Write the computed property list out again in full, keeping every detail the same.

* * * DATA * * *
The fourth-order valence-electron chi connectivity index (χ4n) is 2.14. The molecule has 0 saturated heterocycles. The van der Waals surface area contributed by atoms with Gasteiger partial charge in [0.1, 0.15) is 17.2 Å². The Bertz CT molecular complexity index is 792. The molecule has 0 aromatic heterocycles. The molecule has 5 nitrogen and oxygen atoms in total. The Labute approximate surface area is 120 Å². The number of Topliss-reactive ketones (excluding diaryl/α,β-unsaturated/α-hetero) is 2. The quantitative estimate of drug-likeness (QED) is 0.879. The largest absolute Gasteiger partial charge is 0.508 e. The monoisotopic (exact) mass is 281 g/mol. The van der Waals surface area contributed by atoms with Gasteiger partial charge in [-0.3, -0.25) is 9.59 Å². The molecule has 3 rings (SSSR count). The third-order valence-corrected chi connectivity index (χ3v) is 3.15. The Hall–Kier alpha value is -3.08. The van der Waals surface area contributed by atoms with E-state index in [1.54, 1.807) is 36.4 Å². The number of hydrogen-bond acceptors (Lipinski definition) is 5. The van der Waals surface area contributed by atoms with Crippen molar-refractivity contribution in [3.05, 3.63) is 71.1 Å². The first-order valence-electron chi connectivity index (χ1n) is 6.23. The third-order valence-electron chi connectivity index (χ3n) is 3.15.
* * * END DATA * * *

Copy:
The fourth-order valence-electron chi connectivity index (χ4n) is 2.14. The molecule has 0 saturated heterocycles. The van der Waals surface area contributed by atoms with Gasteiger partial charge in [0.1, 0.15) is 17.2 Å². The Bertz CT molecular complexity index is 792. The molecule has 0 aromatic heterocycles. The molecule has 5 nitrogen and oxygen atoms in total. The Labute approximate surface area is 120 Å². The number of Topliss-reactive ketones (excluding diaryl/α,β-unsaturated/α-hetero) is 2. The quantitative estimate of drug-likeness (QED) is 0.879. The largest absolute Gasteiger partial charge is 0.508 e. The monoisotopic (exact) mass is 281 g/mol. The van der Waals surface area contributed by atoms with Gasteiger partial charge in [-0.3, -0.25) is 9.59 Å². The molecule has 3 rings (SSSR count). The third-order valence-corrected chi connectivity index (χ3v) is 3.15. The Hall–Kier alpha value is -3.08. The van der Waals surface area contributed by atoms with E-state index in [1.54, 1.807) is 36.4 Å². The number of hydrogen-bond acceptors (Lipinski definition) is 5. The van der Waals surface area contributed by atoms with Crippen molar-refractivity contribution in [3.05, 3.63) is 71.1 Å². The first-order valence-electron chi connectivity index (χ1n) is 6.23. The third-order valence-electron chi connectivity index (χ3n) is 3.15.